From the Series
Edel Rodriguez is one of the top illustrators in the world right now with his work dotting everything from exhibition floors to protest rallies as well as magazine covers. The visual artist dubbed "America's Illustrator-in-chief by Fast Company, has been at the forefront of trying to help Americans, and the rest of the world, make sense of the Donald Trump presidency.
Over email this week, he revealed that South Africa's history, especially when it comes to protest art, has played a significant role in influencing his approach to his work.
"The struggles of the people of South Africa living under Apartheid, and of Nelson Mandela, are events that I was thoroughly moved by when I arrived in America as a child. I had learned of the stories of Martin Luther King, but South Africa was not history, it was happening in my lifetime. I was only a teenager at the time but followed all the news in the magazines, on the news, and even on MTV, as musicians refused to play South African venues."
He continues: "Thinking of the graphics and posters of that time gives me chills, and honestly, brings tears to my adult eyes. The strong, bold, and graphic black fists, the chains, the bold words of resistance — these posters embodied the dignity of the people and the justice they sought. And that's what I try to do with my work now every day."
He then shares the image below to illustrate some of the work he was influenced by.
When American author and journalist Michael Wolff published his hotly anticipated Donald Trump expose, Fire and Fury: Inside the Trump White House recently, the book’s bland, uninspired cover art was considerably less explosive than its contents.
Rodriguez – who has a noted history of creating irreverent, illustrated depictions of the controversial US President – responded with his own version of the cover that is decidedly more blunt in its characterisation.
Depicting Trump as an enormous cartoon flame threatening to completely engulf both the White House and Washington’s Capitol Building, Rodriguez used mainly shades of orange and yellow – a cheeky nod to his subject’s infamous tinged skin and lightly coloured coiff. An open, seemingly bellowing mouth completes the image, calling to mind the loud and divisive rhetoric that has emerged from the man’s lips since he began his run for the US presidency in 2016.
In a 2017 op-ed for The Washington Post, Rodriguez, who immigrated to the United States with his family as a child, admits to, these days, straining to differentiate his adoptive country from the dictatorship he fled in the eighties. This has led to the artist’s creation of a string of politically relevant work, much of which focuses upon the tangible shift in the political landscape that was ushered in by Trump’s win and the subsequent rise of white nationalism across the globe.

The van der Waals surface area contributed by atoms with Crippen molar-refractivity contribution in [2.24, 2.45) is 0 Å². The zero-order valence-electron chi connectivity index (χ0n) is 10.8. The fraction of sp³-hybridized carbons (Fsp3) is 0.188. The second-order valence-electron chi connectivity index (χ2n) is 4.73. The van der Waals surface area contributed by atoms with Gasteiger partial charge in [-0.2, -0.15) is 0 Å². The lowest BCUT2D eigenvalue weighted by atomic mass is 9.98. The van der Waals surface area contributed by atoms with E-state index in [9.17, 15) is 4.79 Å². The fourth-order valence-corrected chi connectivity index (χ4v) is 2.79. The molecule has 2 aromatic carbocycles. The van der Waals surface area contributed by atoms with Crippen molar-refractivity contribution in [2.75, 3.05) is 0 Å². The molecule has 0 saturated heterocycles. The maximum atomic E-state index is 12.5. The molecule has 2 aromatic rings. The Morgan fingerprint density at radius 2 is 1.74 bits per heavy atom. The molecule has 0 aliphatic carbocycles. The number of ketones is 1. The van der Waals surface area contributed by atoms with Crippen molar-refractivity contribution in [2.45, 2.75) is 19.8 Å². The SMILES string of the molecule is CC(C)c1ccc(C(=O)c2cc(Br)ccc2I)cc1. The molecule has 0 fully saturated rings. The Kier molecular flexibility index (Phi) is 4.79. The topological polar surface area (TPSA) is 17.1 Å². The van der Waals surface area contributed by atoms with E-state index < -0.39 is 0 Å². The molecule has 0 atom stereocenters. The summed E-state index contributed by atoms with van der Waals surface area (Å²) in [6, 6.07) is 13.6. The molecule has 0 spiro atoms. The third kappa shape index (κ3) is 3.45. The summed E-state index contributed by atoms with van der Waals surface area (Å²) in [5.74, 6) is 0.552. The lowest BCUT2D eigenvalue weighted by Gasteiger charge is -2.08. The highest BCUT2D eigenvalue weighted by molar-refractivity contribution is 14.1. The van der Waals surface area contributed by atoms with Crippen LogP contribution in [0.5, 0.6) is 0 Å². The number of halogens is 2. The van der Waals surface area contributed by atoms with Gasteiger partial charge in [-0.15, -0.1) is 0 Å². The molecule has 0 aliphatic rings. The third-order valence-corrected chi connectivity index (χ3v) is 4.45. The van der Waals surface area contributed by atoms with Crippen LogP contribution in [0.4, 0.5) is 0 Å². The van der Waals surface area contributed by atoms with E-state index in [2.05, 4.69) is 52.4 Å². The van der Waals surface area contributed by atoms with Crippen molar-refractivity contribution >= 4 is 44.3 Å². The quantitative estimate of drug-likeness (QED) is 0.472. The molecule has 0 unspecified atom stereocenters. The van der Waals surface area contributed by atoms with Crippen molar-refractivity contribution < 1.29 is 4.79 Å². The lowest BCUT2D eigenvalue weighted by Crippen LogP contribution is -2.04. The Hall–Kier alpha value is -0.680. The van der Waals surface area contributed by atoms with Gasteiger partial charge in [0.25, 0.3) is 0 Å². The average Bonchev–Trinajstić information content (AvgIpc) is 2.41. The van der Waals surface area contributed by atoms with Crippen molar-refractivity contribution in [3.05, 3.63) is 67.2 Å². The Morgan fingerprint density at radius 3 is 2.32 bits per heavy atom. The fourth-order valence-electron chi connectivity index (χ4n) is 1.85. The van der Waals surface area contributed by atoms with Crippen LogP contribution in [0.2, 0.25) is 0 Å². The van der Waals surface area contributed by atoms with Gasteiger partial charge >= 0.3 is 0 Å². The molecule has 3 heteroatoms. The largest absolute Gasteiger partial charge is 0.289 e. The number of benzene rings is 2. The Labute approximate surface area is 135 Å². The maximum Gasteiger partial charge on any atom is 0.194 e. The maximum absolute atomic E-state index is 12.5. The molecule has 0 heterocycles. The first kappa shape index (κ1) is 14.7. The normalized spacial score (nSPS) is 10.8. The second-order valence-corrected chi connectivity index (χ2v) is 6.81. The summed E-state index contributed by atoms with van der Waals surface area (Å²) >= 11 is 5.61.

A US citizen since he was nineteen years old, he was a beneficiary of the kind of freedom the nation promises its refugees when, after graduating with an M.F.A. from Hunter College, he became the Art Director for Time Magazine – the youngest to work on the publication’s Canadian and Latin American editions.
Though Rodriguez left the magazine in 2008, his name once again became synonymous with Time due to his creation of three covers in 2016, 2017 and 2018; one depicts Trump having what can only be described as a ‘literal meltdown’, another sees a protester giving a Nazi salute while draped in an American flag, and his latest is stylistically similar to his version of the Fire and Fury cover, with flames engulfing the president’s head.
“I began making art about what I saw, to bear witness,” he wrote in The Washington Post. “I wanted to hold up a mirror to the president’s daily abuses of the Constitution, test the rights given to me by that Constitution. I wanted to find out if this is really the land of the free, the home of the brave.”
A speaker at this year’s Design Indaba Conference, Rodriguez will also exhibit some of his work as part of the festivities at this year's conference.